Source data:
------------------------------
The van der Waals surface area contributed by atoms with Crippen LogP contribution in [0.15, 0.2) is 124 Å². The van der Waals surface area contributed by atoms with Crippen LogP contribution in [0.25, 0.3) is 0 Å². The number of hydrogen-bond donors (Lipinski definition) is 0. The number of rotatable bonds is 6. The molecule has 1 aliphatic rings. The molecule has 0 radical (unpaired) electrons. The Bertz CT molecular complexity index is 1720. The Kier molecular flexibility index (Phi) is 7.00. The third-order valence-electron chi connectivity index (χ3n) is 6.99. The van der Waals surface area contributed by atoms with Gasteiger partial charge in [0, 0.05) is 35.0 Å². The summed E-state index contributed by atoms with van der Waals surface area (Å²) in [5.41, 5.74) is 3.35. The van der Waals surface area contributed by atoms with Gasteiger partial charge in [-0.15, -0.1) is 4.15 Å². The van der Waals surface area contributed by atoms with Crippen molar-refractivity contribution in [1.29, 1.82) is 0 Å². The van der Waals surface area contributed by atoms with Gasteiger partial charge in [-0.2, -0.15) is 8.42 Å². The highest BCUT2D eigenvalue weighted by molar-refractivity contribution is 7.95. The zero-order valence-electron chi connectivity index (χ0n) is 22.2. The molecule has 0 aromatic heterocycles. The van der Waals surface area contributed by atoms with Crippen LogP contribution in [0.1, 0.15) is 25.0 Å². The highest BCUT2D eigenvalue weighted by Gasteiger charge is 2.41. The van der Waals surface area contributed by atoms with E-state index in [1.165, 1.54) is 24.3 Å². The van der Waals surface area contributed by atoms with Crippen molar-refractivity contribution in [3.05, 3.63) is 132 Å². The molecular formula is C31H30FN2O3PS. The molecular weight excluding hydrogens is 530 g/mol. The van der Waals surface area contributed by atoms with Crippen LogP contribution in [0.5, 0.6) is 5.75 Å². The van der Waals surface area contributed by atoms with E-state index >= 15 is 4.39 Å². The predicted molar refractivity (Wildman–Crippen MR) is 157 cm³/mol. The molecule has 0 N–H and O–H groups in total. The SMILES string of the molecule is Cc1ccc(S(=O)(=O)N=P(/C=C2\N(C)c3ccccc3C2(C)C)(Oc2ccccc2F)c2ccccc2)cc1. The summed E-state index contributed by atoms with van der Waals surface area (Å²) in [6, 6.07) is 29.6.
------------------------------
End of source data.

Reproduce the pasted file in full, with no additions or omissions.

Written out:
The van der Waals surface area contributed by atoms with Crippen LogP contribution in [0.15, 0.2) is 124 Å². The van der Waals surface area contributed by atoms with Crippen LogP contribution in [0.25, 0.3) is 0 Å². The number of hydrogen-bond donors (Lipinski definition) is 0. The number of rotatable bonds is 6. The molecule has 1 aliphatic rings. The molecule has 0 radical (unpaired) electrons. The Bertz CT molecular complexity index is 1720. The Kier molecular flexibility index (Phi) is 7.00. The third-order valence-electron chi connectivity index (χ3n) is 6.99. The van der Waals surface area contributed by atoms with Gasteiger partial charge in [0, 0.05) is 35.0 Å². The summed E-state index contributed by atoms with van der Waals surface area (Å²) in [5.41, 5.74) is 3.35. The van der Waals surface area contributed by atoms with Gasteiger partial charge in [-0.15, -0.1) is 4.15 Å². The van der Waals surface area contributed by atoms with Crippen molar-refractivity contribution in [1.29, 1.82) is 0 Å². The van der Waals surface area contributed by atoms with Gasteiger partial charge in [-0.2, -0.15) is 8.42 Å². The highest BCUT2D eigenvalue weighted by molar-refractivity contribution is 7.95. The zero-order valence-electron chi connectivity index (χ0n) is 22.2. The molecule has 0 aromatic heterocycles. The van der Waals surface area contributed by atoms with Crippen LogP contribution in [0.1, 0.15) is 25.0 Å². The highest BCUT2D eigenvalue weighted by Gasteiger charge is 2.41. The van der Waals surface area contributed by atoms with E-state index in [1.165, 1.54) is 24.3 Å². The van der Waals surface area contributed by atoms with Crippen molar-refractivity contribution in [3.05, 3.63) is 132 Å². The molecular formula is C31H30FN2O3PS. The molecular weight excluding hydrogens is 530 g/mol. The van der Waals surface area contributed by atoms with Crippen LogP contribution in [0.5, 0.6) is 5.75 Å². The van der Waals surface area contributed by atoms with E-state index >= 15 is 4.39 Å². The predicted molar refractivity (Wildman–Crippen MR) is 157 cm³/mol. The molecule has 0 N–H and O–H groups in total. The SMILES string of the molecule is Cc1ccc(S(=O)(=O)N=P(/C=C2\N(C)c3ccccc3C2(C)C)(Oc2ccccc2F)c2ccccc2)cc1. The summed E-state index contributed by atoms with van der Waals surface area (Å²) in [6, 6.07) is 29.6.